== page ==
Too Big to Fail Strikes Agriculture
Source: Organization for Competitive Markets
Nov 23, 2010
Lincoln, Nebraska: The American economy is now pockmarked with evidence of economic landmines—leaving huge craters after each and every “too big to fail” episode.
Banks, auto manufacturers, airlines, and industries across the economy have been devastated largely because of concentration of market power in few firms and management arrogance that each is too big to fail.
Until now, agriculture seems to have drawn an exemption from the process. But, the latest crater left from a detonated large firm’s failure is in the cattle business.
Eastern Livestock LLC, New Albany, Indiana, is a big name in cattle country. Eastern’s business—matching buyers with sellers of calves big enough to leave the ranch and enter feedyards—was the dominant company in the industry. It may have handled nearly onethird of all US cattle.
According to papers filed in court in Indiana, Eastern’s revenue tripled during the past year. But, this was because it was trading with itself—kiting checks so its money movement looked like it was three times the true volume. The banks caught on, stopped the check kiting, and Eastern collapsed.
The Grain Inspection Packers & Stockyards Agency (“GIPSA”), a USDA agency responsible for oversight of cattle traders, has been on the spot. GIPSA audited Eastern in 2010 and was trying to regulate the firm.
But GIPSA’s authority is very limited. The maximum bond it could require to protect unpaid livestock sellers was $875,000—less than one percent of the total estimated losses caused by Eastern’s demise.
GIPSA is in the process of issuing new rules to regulate the marketplace. The proposed rules would have only a modest effect on a firm like Eastern, but they have drawn the ire of big players in the cattle, hog, and poultry industries. The biggest packers and producers call the proposed new regulations “draconian” and claim they will “set the meat industry back 50 years.”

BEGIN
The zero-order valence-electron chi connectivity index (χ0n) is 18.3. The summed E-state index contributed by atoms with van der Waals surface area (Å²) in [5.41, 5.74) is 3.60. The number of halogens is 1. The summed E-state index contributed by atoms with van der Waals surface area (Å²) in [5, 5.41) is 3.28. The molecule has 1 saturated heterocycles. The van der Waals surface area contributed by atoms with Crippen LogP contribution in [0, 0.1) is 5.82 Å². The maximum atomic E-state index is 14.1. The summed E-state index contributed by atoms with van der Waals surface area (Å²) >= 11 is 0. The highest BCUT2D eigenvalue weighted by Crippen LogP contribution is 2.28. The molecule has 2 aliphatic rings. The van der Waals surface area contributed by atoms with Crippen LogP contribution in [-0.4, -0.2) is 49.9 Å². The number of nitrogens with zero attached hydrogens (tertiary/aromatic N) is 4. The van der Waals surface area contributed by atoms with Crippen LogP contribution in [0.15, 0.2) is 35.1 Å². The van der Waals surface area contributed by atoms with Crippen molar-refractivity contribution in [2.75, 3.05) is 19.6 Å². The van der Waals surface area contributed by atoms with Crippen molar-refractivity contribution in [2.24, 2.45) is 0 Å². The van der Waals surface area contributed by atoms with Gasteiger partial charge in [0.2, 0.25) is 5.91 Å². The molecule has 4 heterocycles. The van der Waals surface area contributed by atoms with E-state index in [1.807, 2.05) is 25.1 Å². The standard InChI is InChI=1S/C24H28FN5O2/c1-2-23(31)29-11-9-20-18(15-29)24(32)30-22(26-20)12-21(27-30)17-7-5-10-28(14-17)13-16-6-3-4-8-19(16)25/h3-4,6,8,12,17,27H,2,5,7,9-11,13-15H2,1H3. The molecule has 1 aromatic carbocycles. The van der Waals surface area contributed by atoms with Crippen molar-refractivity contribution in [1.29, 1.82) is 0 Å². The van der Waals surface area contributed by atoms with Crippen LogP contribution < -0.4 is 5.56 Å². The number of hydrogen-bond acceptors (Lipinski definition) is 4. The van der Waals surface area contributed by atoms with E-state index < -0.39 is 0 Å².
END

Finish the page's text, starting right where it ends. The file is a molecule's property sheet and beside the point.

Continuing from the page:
OCM’s General Counsel, David A. Domina said: “Too big to fail is simply not working; too big to fail is a failure in and of itself. The collapse of this massive firm is going to be devastating to thousands of cattlemen, sale barns, truckers, ranch hands, and many others.
It may take years to sort out the full scale of devastation. We cannot allow this kind of concentration to continue.”
Eastern Livestock’s business is now in the hands of a court-appointed receiver. All indications are the firm’s principals can expect more, and more complex, legal problems
51 Ag Groups File PSA Abuse Brief With U.S. Supreme Court
This weekend, while most Americans were counting their blessings and watching football, 51 farm groups filed a brief with the U.S. Supreme Court. They're asking the court to consider a lower court case involving deceptive practices by a large food processor.
The particular case was Terry v. Tyson Foods, which involved an effort by a contract poultry producer to receive a fair price for his broilers and organize farmers to battle deceptive conduct by Tyson Foods. "The Terry case is critical to fulfilling Congressional intent that the Packers and Stockyards Act protects farmers from abusive practices by dominant processors," says Bill Bullard, president of R-CALF.
" All types of farmers and ranchers are receiving less of every food dollar, because of abusive and anti-competitive practices by the major food processors," he charges. "Each year, farmers receive a smaller portion of every food dollar. Dominant food processors such as Tyson, JBS/Swift, and Dean Foods are using their economic clout to engage in a wide range of anticompetitive and deceptive practices to severely reduce revenue for farmers and ranchers."
The PSA is a 1921 statute enacted to protect farmers from deceptive and abusive practices by processors. Some courts have mistakenly concluded that in order to prevail under the PSA a farmer must demonstrate an antitrust violation.
That wasn't the intent of its authors, argues the group. "The PSA was enacted as the antitrust laws had failed to protect farmers and Congress recognized the need for a separate statute to protect farmers," explains Attorney David Balto.
Groups leading the effort include National Farmers Union, R-CALF, National Family Farm Coalition, Western Organization of Resource Councils, Rural Advancement Foundation International, and the Organization for Competitive Markets.
"We hope the court reviews the Terry case and directs the courts to follow the statute," said Fred Stokes of the Organization for Competitive Markets. "U.S. farmers and ranchers play by the rules every day; food processors should play by the same rules."
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